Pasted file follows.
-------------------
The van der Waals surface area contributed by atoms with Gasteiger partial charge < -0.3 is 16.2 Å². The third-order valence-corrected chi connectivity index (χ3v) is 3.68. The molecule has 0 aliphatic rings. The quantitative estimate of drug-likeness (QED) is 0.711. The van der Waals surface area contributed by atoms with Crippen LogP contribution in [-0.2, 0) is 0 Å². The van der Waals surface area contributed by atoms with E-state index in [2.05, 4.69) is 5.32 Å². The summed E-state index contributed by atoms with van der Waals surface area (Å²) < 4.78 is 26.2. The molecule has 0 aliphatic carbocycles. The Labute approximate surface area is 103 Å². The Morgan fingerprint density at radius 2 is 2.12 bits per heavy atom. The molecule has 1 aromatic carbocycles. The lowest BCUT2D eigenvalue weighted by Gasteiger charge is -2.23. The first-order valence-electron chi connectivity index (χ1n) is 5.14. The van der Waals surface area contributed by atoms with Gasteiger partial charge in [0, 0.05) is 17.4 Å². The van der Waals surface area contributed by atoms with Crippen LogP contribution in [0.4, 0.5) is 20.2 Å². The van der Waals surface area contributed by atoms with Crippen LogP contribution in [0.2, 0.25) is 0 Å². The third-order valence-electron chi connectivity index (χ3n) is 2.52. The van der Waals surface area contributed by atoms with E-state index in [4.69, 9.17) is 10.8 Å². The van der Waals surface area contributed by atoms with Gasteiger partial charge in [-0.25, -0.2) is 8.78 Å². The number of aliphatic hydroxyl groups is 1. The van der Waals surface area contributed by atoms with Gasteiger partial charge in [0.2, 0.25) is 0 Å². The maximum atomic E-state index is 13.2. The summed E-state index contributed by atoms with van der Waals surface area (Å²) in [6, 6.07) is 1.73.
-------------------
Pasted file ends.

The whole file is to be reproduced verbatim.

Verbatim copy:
The van der Waals surface area contributed by atoms with Gasteiger partial charge < -0.3 is 16.2 Å². The third-order valence-corrected chi connectivity index (χ3v) is 3.68. The molecule has 0 aliphatic rings. The quantitative estimate of drug-likeness (QED) is 0.711. The van der Waals surface area contributed by atoms with Crippen LogP contribution in [-0.2, 0) is 0 Å². The van der Waals surface area contributed by atoms with E-state index in [2.05, 4.69) is 5.32 Å². The summed E-state index contributed by atoms with van der Waals surface area (Å²) < 4.78 is 26.2. The molecule has 0 aliphatic carbocycles. The Labute approximate surface area is 103 Å². The Morgan fingerprint density at radius 2 is 2.12 bits per heavy atom. The molecule has 1 aromatic carbocycles. The lowest BCUT2D eigenvalue weighted by Gasteiger charge is -2.23. The first-order valence-electron chi connectivity index (χ1n) is 5.14. The van der Waals surface area contributed by atoms with Gasteiger partial charge in [0, 0.05) is 17.4 Å². The van der Waals surface area contributed by atoms with Crippen LogP contribution in [0.4, 0.5) is 20.2 Å². The van der Waals surface area contributed by atoms with Crippen LogP contribution in [0.2, 0.25) is 0 Å². The third-order valence-electron chi connectivity index (χ3n) is 2.52. The van der Waals surface area contributed by atoms with E-state index in [4.69, 9.17) is 10.8 Å². The van der Waals surface area contributed by atoms with Gasteiger partial charge in [-0.25, -0.2) is 8.78 Å². The number of aliphatic hydroxyl groups is 1. The van der Waals surface area contributed by atoms with Gasteiger partial charge in [0.2, 0.25) is 0 Å². The maximum atomic E-state index is 13.2. The summed E-state index contributed by atoms with van der Waals surface area (Å²) in [6, 6.07) is 1.73.